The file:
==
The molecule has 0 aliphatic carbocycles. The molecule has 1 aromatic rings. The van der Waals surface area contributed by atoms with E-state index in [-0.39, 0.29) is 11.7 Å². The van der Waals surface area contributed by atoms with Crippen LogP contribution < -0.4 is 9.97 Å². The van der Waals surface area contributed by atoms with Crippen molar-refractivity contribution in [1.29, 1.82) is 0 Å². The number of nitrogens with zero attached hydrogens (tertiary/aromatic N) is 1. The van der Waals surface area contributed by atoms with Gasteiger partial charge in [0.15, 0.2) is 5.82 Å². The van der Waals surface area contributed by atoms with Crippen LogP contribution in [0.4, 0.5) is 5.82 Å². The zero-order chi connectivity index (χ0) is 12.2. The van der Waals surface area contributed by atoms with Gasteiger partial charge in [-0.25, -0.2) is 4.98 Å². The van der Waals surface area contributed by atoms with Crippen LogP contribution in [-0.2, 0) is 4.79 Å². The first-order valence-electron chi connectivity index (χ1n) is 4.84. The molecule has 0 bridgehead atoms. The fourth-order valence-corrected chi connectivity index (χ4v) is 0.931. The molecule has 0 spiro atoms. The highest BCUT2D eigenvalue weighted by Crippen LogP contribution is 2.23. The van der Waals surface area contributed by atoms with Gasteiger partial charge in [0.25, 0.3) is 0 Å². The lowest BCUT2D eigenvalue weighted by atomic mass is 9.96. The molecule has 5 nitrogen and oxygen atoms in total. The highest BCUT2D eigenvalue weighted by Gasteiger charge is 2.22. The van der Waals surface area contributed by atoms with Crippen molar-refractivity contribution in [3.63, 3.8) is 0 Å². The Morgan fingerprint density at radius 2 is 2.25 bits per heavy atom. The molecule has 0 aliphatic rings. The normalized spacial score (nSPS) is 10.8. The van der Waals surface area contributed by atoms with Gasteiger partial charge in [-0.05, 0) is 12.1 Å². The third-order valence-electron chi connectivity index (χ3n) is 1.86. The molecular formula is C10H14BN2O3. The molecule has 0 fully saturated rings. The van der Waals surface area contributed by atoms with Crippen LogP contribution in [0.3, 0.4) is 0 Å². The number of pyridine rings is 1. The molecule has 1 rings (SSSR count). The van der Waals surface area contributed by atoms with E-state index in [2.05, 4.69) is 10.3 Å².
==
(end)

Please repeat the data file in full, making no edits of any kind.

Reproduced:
The molecule has 0 aliphatic carbocycles. The molecule has 1 aromatic rings. The van der Waals surface area contributed by atoms with E-state index in [-0.39, 0.29) is 11.7 Å². The van der Waals surface area contributed by atoms with Crippen LogP contribution < -0.4 is 9.97 Å². The van der Waals surface area contributed by atoms with Crippen molar-refractivity contribution in [1.29, 1.82) is 0 Å². The number of nitrogens with zero attached hydrogens (tertiary/aromatic N) is 1. The van der Waals surface area contributed by atoms with Gasteiger partial charge in [0.15, 0.2) is 5.82 Å². The van der Waals surface area contributed by atoms with Crippen LogP contribution in [0.4, 0.5) is 5.82 Å². The zero-order chi connectivity index (χ0) is 12.2. The van der Waals surface area contributed by atoms with Gasteiger partial charge in [-0.25, -0.2) is 4.98 Å². The van der Waals surface area contributed by atoms with Crippen LogP contribution in [-0.2, 0) is 4.79 Å². The first-order valence-electron chi connectivity index (χ1n) is 4.84. The molecule has 0 bridgehead atoms. The fourth-order valence-corrected chi connectivity index (χ4v) is 0.931. The molecule has 0 spiro atoms. The highest BCUT2D eigenvalue weighted by Crippen LogP contribution is 2.23. The van der Waals surface area contributed by atoms with Gasteiger partial charge in [0.25, 0.3) is 0 Å². The lowest BCUT2D eigenvalue weighted by atomic mass is 9.96. The molecule has 5 nitrogen and oxygen atoms in total. The highest BCUT2D eigenvalue weighted by Gasteiger charge is 2.22. The van der Waals surface area contributed by atoms with Crippen molar-refractivity contribution in [3.63, 3.8) is 0 Å². The Morgan fingerprint density at radius 2 is 2.25 bits per heavy atom. The molecule has 0 aliphatic rings. The normalized spacial score (nSPS) is 10.8. The van der Waals surface area contributed by atoms with Gasteiger partial charge in [-0.05, 0) is 12.1 Å². The third-order valence-electron chi connectivity index (χ3n) is 1.86. The molecular formula is C10H14BN2O3. The molecule has 0 fully saturated rings. The van der Waals surface area contributed by atoms with Crippen LogP contribution in [0.3, 0.4) is 0 Å². The number of pyridine rings is 1. The molecule has 1 rings (SSSR count). The van der Waals surface area contributed by atoms with E-state index in [2.05, 4.69) is 10.3 Å².